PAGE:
The ALS Association has always been committed to transparency, including providing complete and accurate financial information on our website. We continue to receive the highest ratings from charity watchdog groups tasked with reviewing our spending, fundraising, and management.
The Ice Bucket Challenge generated $115 million for the national office of The ALS Association in 2014, which spurred a massive increase in the Association’s capacity to invest in promising research, the development of assistive technologies, and increased access to care and services for people with ALS. Since 2014, we have committed more than $131 million toward our mission, including over $89 million committed specifically to worldwide research collaborations.
Since that time, the Association has devoted a page on our website to provide a list of how those funds are being spent. You can always find that information by clicking on the “Ice Bucket Challenge Progress” button on our homepage, or you can view those investments here.
After the Ice Bucket Challenge in 2014, The ALS Association’s Board of Trustees determined that the best use of these proceeds was to immediately put them to work by increasing funding in our core mission areas. As a result, we doubled our operating budget, with most of the increase allocated to research and care service initiatives.
The Ice Bucket Challenge helped us expand our scope
Since the Ice Bucket Challenge, the national office of the Association has spent more than $131 million toward our mission (research, care services, and advocacy). The Association has almost tripled research spending and directed over $89 million toward research. (The Association has an additional $16.6 million in future research commitments.) Our support of treatment centers and other care initiatives has increased more than 600% on an annual basis when compared to spending levels prior to the Ice Bucket Challenge, helping make high quality ALS care more accessible to everyone.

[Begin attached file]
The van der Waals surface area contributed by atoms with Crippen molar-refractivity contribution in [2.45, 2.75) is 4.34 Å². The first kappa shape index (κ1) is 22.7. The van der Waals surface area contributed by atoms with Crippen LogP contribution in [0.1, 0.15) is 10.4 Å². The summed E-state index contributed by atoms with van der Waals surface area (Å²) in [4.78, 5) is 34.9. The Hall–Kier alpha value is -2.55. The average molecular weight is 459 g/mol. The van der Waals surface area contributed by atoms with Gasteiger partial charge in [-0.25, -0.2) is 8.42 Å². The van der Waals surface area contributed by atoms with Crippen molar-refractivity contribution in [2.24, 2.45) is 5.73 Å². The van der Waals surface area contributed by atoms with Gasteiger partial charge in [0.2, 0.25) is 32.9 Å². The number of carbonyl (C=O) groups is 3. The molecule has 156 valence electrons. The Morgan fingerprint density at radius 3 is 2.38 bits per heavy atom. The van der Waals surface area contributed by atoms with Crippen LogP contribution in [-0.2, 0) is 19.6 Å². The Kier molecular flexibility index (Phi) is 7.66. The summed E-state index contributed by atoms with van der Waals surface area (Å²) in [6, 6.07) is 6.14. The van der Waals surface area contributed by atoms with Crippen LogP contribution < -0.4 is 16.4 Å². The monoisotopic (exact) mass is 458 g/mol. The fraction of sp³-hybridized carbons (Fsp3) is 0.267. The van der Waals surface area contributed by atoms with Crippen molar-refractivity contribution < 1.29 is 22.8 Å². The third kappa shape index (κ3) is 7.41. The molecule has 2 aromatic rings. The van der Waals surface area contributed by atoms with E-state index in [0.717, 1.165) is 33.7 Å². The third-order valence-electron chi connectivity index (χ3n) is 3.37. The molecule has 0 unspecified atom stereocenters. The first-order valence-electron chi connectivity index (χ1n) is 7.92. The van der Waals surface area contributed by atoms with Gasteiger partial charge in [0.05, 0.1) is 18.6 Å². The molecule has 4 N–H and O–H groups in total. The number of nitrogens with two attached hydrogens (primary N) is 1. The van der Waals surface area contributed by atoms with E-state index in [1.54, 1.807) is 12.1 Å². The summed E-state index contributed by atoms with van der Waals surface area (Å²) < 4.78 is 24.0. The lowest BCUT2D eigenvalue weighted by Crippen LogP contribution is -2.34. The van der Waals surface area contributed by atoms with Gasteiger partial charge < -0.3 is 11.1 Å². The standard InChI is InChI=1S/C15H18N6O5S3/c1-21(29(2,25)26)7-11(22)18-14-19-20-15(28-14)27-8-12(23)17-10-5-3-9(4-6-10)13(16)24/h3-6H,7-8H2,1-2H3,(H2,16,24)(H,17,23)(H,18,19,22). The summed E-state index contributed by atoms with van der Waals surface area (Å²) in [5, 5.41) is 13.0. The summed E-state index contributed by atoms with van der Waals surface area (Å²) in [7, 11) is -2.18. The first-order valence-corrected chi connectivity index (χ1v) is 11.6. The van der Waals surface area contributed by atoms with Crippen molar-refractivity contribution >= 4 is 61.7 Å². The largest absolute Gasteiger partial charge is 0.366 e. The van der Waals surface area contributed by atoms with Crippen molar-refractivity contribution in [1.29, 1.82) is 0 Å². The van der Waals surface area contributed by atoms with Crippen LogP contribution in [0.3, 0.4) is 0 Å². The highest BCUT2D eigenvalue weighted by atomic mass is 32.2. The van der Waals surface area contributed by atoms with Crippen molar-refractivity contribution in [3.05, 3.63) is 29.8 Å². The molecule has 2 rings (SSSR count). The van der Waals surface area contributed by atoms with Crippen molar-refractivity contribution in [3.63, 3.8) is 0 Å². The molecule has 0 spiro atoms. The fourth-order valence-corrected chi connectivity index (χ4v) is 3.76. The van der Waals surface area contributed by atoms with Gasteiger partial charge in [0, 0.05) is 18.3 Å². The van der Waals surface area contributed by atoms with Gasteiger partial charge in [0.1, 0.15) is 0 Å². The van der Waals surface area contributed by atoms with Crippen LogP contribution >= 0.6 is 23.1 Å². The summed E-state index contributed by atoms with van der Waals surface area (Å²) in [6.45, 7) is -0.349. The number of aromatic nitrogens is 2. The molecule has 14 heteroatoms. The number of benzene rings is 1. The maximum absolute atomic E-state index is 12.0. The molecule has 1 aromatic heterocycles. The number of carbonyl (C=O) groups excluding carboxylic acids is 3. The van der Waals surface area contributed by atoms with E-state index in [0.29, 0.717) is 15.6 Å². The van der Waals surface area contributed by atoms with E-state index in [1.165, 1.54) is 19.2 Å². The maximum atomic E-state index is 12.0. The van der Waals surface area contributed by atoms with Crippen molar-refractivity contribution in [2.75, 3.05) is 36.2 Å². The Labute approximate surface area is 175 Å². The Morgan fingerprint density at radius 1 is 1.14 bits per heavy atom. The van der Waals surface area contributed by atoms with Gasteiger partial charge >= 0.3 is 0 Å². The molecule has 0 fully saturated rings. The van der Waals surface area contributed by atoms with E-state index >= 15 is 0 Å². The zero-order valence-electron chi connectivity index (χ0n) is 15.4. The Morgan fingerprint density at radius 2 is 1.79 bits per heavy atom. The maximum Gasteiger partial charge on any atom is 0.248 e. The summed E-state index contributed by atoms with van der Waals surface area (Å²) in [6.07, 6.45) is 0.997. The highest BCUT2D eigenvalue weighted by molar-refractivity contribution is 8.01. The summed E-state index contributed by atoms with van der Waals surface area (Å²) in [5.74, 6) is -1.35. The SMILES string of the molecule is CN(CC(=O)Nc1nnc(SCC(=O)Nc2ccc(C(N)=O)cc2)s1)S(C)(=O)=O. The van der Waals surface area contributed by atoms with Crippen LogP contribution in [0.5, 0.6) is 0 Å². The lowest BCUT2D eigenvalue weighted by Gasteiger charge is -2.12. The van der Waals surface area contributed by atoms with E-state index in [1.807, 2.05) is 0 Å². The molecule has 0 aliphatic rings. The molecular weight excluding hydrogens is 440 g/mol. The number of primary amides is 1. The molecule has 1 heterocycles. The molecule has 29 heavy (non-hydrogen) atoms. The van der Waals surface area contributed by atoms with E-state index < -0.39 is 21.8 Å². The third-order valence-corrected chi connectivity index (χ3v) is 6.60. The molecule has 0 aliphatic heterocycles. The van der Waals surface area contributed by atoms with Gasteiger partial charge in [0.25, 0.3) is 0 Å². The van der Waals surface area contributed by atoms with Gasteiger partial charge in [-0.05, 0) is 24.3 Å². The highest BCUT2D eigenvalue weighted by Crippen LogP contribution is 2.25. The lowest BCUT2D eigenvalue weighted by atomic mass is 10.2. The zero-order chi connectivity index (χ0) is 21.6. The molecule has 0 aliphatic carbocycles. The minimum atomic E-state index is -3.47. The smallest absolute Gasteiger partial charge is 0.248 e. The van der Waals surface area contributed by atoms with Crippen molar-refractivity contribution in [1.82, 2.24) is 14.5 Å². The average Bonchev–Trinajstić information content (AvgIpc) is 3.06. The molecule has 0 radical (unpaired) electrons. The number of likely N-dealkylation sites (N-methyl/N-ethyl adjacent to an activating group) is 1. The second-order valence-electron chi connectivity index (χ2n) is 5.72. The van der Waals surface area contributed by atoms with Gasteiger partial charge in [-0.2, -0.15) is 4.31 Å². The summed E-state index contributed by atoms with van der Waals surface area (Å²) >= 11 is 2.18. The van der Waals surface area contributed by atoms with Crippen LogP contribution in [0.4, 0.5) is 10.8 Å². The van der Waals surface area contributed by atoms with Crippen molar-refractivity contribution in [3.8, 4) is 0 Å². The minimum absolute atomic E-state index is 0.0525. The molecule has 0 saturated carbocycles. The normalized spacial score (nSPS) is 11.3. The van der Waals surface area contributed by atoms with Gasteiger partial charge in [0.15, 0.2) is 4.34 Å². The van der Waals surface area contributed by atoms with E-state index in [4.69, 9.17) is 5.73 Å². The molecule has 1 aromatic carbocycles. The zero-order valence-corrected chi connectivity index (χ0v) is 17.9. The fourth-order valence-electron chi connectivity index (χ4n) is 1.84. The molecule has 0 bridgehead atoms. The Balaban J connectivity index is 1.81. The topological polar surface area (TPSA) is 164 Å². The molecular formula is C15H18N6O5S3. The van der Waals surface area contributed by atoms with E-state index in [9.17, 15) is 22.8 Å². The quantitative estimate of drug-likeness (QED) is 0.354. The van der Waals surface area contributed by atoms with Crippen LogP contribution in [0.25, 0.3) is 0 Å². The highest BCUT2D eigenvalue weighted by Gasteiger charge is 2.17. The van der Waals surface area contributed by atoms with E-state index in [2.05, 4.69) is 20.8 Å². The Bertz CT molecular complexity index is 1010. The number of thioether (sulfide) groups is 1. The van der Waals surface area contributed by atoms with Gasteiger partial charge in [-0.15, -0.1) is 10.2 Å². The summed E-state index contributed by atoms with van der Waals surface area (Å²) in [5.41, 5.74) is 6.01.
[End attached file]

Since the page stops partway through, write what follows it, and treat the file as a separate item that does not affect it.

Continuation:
Growing revenue while spending in a deficit
The Ice Bucket Challenge was transformative for The ALS Association. It helped us grow and helped us envision new ways to accelerate our research program, serve more people with ALS, and increase our revenue to help sustain this higher level of operation for the next several years.
However, the Association is spending far more money than it is generating, even as revenues have grown. Overall, since the Ice Bucket Challenge, the national office of The ALS Association has spent nearly $160 million. Since February 1, 2015, after the Ice Bucket Challenge ended, the national office of The ALS Association has generated nearly $114 million in revenue. We are running a deficit of several million each year, even as we have taken on multi-year commitments to clinics and research studies. We need cash reserves to ensure we can meet our commitments to the ALS community.
In the four years prior to Ice Bucket Challenge, the national office of the Association raised an average of $20.2 million per year in revenue while spending $17.5 million per year, including $12.3 million in program expenses. By contrast, in the four years since the Ice Bucket Challenge (not including the actual year of the Challenge) the national office has averaged $28.4 million in revenue while spending an average of $35.7 million, including nearly $29 million on program expenses. This means the national office is spending almost 2.5 times what we previously spent per year on our mission.
There have been questions raised on social media about our 2017 990 tax form and the approximate $96 million that is listed in our net assets line (22), along with erroneous claims that $96 million is what is remaining of the Ice Bucket Challenge donations. In fact, as previously mentioned, the Association has spent or committed more money than we received since the Ice Bucket Challenge.